As the daylight hours begin to dwindle and the cold weather approaches, I for one gravitate towards more simple recipes that don’t require too much of my energy. You know, the ones where I don’t need to stick something in the oven for about 40 minutes and twiddle my thumbs while I wait for it to cool (😂). Warm Vegetable Chili is just one of those recipes that won’t sacrifice speed for nutrition – this perfect mix of protein, fibre, and veggies is an excellent addition to your autumn repertoire. Bon appétit!

You will need:

  • 1 tbsp (15 ml) olive oil
  • 1 1/2 cups (375 ml) frozen vegetables
  • 1 ½ tsp of garlic and ginger paste
  • 14 oz (398 ml) red kidney beans
  • 14 oz (398 ml) black beans
  • 5.5 oz (156 ml) tomato paste
  • 28 oz (796 ml) chopped tomatoes
  • 1 tsp (5 ml) turmeric
  • 1/2 tbsp (7 ml) chili powder
  • 1/2 tsp (2 ml) paprika
  • 1/2 tsp (2 ml) vinegar
  • ¼ cup (60 ml) freshly chopped coriander
  • Grated marble cheddar cheese
  • Corn chips

Instructions:

  1. Sauté vegetables and garlic paste in a pan with olive oil on medium heat. 
  2. Drain and rinse red kidney beans and black turtle beans using a large colander. Add to pan and stir.
  3. Add the rest of your ingredients with the exception of cilantro. Allow for mixture to simmer for 25 minutes.
  4. Remove mixture from heat and allow to slightly cool. Garnish with coriander.
  5. Serve on table with bowls of grated cheese and corn chips. Enjoy!

Nutrition Information (per serving):

280 kcal / 14g protein / 45g carbohydrate / 5g fat

Photo credit: Marco Verch

Creamy Garlic Chicken

Ever wanted to have a creamy garlic chicken without all the saturated fat from cream? Well now you can! Try our new recipe where we use 2% milk instead of heavy cream and still manage to get a nice creamy texture! 

Ingredients:

  • 1 tbsp canola oil
  • 4 skinless chicken breast
  • 1 tsp Italian seasoning
  • ½ tsp salt
  • ¼  tsp garlic powder
  • ¼  tsp paprika
  • ¼  tsp black pepper
  • 2 tsp garlic, minced
  • 1 cup low sodium chicken broth
  • ¾ cup 2% milk
  • 1 ½ tablespoons cornstarch

Instructions: 

  1. In a large pot, heat canola oil. 
  2. In a separate bowl combine spices together and spread it over chicken pieces.
  3. Sear the chicken pieces on each side for 2-3 minutes. 
  4. Add minced garlic and saute for a minute. 
  5. Add the low sodium broth and stir to incorporate everything together (including any flavours stuck to the bottom of the pot). 
  6. Cover with a lid, and cook for around 15-20 minutes until chicken is well done. 
  7. In a bowl or cup, whisk the cornstarch into the milk and add it to the cooked chicken. 
  8. Saute on a medium to high heat, stirring occasionally, until your desired sauce thickness is reached (~5 mins).  
  9. Serve with a side of lightly roasted green beans, broccoli or asparagus.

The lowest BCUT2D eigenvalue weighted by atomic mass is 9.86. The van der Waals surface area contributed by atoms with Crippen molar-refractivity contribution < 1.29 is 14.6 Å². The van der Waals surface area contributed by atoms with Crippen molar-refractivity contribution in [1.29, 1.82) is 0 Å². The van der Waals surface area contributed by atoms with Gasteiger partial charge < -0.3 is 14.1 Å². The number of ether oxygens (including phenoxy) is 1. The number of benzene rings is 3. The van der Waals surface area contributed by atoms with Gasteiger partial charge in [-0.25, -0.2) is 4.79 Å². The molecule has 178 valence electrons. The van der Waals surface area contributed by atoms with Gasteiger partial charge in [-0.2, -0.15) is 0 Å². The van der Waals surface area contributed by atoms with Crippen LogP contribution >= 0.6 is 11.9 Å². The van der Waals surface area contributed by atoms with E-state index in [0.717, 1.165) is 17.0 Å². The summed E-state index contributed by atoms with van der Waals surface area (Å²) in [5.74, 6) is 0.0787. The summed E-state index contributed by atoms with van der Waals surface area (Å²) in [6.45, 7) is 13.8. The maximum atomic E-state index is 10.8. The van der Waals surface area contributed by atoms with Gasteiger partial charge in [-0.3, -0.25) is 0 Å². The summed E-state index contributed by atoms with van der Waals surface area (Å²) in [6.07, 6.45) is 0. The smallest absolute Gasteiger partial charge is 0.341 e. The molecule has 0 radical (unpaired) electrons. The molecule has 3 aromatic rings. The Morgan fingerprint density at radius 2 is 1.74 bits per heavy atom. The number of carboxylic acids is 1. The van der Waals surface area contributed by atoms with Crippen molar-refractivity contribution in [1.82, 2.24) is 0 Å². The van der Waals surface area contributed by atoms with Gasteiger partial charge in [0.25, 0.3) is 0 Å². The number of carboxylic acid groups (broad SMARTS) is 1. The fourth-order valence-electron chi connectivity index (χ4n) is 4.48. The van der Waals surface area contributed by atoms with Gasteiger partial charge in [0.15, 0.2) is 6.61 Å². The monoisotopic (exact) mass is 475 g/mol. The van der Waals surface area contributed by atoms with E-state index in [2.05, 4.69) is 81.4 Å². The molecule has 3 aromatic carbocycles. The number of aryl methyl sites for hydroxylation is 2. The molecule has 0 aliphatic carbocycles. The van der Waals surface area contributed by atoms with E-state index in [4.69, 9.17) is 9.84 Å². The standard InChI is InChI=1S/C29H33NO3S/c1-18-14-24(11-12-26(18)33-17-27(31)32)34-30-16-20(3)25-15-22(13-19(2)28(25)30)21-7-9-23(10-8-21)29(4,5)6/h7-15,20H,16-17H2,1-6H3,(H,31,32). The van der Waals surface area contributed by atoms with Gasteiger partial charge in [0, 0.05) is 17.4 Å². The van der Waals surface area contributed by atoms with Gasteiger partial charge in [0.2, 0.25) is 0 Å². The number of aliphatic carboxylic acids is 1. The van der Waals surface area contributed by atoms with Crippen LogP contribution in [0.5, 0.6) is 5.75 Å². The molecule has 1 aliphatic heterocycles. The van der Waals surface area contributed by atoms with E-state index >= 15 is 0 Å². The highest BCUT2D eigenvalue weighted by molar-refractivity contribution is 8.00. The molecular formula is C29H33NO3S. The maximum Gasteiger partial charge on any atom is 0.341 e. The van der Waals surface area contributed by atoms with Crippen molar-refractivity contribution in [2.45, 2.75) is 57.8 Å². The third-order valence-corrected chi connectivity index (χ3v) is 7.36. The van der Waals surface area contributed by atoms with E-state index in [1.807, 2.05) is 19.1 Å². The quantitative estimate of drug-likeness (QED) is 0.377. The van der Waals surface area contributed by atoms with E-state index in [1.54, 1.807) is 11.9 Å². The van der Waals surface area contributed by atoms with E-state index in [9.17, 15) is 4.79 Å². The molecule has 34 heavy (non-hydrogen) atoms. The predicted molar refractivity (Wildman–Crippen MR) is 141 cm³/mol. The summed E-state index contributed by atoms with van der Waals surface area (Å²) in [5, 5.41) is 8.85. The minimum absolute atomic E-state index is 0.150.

*Add mushrooms to add both flavour and some fibre. 

Nutritional information (per serving):

175 kcal / 27g protein / 4.4g carbohydrate / 4.7g fat

Photo credit: Salt & Lavender

The Colourful Quinoa, Black Bean, and Veggie Bowl

With autumn finally here and the leaves changing colour, why not cozy up on the couch with a bowl of quinoa that’s as red and orange as the season itself? This recipe is chock full of protein, vitamin C, folate, and fibre. The best part? The balance of protein and healthy carbs makes it a wonderful meal item choice, so be generous and share this goodness with family and friends 😉

You will need:

  • 1 cup of quinoa, uncooked
  • 1 cup of canned black beans, drained and rinsed.
  • 1 cup of red peppers, chopped
  • 1 cup of sweet corn
  • 1 cup of grape tomatoes, halved
  • ½ cup of green onion, chopped
  • ½ tbsp lime juice
  • 1 tbsp olive oil
  • 1 tsp salt

Instructions:

  1. Add quinoa and 2 cups of water to a small pot.
  2. Cook quinoa over medium-high heat until it comes to a boil.
  3. Quickly lower heat and let simmer for 10 minutes. Drain any excess fluid and place the remaining quinoa in a large bowl.
  4. Add drained and rinsed black beans, red peppers, sweet corn, grape tomatoes, and green onion to quinoa. Stir with large wooden spoon to combine ingredients together well.
  5. Prepare vinaigrette by combining lime juice, olive oil, and salt in a very small bowl. Whisk and add to the other ingredients.
  6. Divide into four and serve 😊

Nutritional information (per serving):

275 kcal / 11g protein / 46g carbohydrate / 6.5g fat

Photo credit: Marco Verch

Fluoride: Friend or Foe?

What is fluoride? Is it safe? Why is our water fluoridated? Find out in today’s Fact Friday. 

What is fluoride? 

You may have heard of this element way back in science class. Well fluoride is a mineral, and it is found in food, water, air, soil, and also found in toothpaste and mouthwash [1]. 

Why is water fluoridated in Canada? 

Water has been fluoridated in Canada for over 70 years to prevent our teeth from decaying [2]. Registered Dental Hygienist Zohra Chhiboo explains that “fluoride helps in remineralization, desensitization and prevention of decay for teeth. Fluoridated water to an optimal level, is beneficial for children and adults as it’s a natural, safe and effective way to give exposure to these benefits”. The provincial ministry of environment regulates how much fluoride is in our water [3]. 

*Note: Speak to a dental professional for more information on fluoride and your dental health!*

Is bottled water a better choice? 

As mentioned, water that has optimal amounts of fluoride is shown to improve oral health and prevent cavities. But not all bottled water has fluoride. Therefore, try drinking more tap water or use it when cooking. (It’s also much better for the environment! Yes, climate change is real).

Are there any side effects from drinking fluoridated water?  

There are two known side effects of having too much fluoride: dental fluorosis and skeletal fluorosis. The first condition only happens when you’ve had too much fluoride as a child (for ex. accidentally swallowing toothpaste), and as a result, your adult teeth have white or brown spots [3]. Skeletal fluorosis happens when you’ve had excessive amounts of fluoride daily, for a long time, and causes bones and joints to become hard [1].